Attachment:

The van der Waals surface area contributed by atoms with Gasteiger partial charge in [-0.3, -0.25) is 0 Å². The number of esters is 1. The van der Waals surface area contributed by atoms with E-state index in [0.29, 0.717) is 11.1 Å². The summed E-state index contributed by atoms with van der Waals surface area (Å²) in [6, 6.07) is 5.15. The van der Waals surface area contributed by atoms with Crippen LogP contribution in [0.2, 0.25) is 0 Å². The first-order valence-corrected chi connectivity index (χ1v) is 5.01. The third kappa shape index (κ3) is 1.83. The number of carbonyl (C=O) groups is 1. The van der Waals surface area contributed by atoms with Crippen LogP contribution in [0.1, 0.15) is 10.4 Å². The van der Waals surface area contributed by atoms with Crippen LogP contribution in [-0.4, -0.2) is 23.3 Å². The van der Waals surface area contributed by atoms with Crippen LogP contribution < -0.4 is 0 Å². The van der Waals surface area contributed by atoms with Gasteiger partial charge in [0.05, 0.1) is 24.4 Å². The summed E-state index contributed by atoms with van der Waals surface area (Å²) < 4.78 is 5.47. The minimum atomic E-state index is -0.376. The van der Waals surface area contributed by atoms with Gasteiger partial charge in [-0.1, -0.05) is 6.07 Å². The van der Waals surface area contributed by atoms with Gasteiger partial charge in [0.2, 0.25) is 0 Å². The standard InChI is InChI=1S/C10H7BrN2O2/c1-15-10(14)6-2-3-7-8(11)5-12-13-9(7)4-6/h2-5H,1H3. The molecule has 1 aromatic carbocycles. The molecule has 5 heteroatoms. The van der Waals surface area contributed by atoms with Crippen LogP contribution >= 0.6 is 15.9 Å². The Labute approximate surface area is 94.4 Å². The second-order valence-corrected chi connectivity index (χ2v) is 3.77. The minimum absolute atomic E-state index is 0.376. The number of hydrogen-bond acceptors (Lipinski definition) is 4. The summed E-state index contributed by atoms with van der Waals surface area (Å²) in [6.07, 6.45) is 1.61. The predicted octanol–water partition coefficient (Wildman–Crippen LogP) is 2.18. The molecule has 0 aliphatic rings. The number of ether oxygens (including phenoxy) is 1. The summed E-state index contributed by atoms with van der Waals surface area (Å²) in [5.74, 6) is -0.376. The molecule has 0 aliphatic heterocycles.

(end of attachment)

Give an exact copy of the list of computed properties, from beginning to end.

The van der Waals surface area contributed by atoms with Gasteiger partial charge in [-0.3, -0.25) is 0 Å². The number of esters is 1. The van der Waals surface area contributed by atoms with E-state index in [0.29, 0.717) is 11.1 Å². The summed E-state index contributed by atoms with van der Waals surface area (Å²) in [6, 6.07) is 5.15. The van der Waals surface area contributed by atoms with Crippen LogP contribution in [0.2, 0.25) is 0 Å². The first-order valence-corrected chi connectivity index (χ1v) is 5.01. The third kappa shape index (κ3) is 1.83. The number of carbonyl (C=O) groups is 1. The van der Waals surface area contributed by atoms with Crippen LogP contribution in [0.1, 0.15) is 10.4 Å². The van der Waals surface area contributed by atoms with Crippen LogP contribution in [-0.4, -0.2) is 23.3 Å². The van der Waals surface area contributed by atoms with Crippen LogP contribution < -0.4 is 0 Å². The van der Waals surface area contributed by atoms with Gasteiger partial charge in [0.05, 0.1) is 24.4 Å². The summed E-state index contributed by atoms with van der Waals surface area (Å²) < 4.78 is 5.47. The minimum atomic E-state index is -0.376. The van der Waals surface area contributed by atoms with Gasteiger partial charge in [-0.1, -0.05) is 6.07 Å². The van der Waals surface area contributed by atoms with Gasteiger partial charge in [0.2, 0.25) is 0 Å². The standard InChI is InChI=1S/C10H7BrN2O2/c1-15-10(14)6-2-3-7-8(11)5-12-13-9(7)4-6/h2-5H,1H3. The molecule has 1 aromatic carbocycles. The molecule has 5 heteroatoms. The van der Waals surface area contributed by atoms with Crippen LogP contribution >= 0.6 is 15.9 Å². The Labute approximate surface area is 94.4 Å². The second-order valence-corrected chi connectivity index (χ2v) is 3.77. The minimum absolute atomic E-state index is 0.376. The number of hydrogen-bond acceptors (Lipinski definition) is 4. The summed E-state index contributed by atoms with van der Waals surface area (Å²) in [6.07, 6.45) is 1.61. The predicted octanol–water partition coefficient (Wildman–Crippen LogP) is 2.18. The molecule has 0 aliphatic rings. The number of ether oxygens (including phenoxy) is 1. The summed E-state index contributed by atoms with van der Waals surface area (Å²) in [5.74, 6) is -0.376. The molecule has 0 aliphatic heterocycles.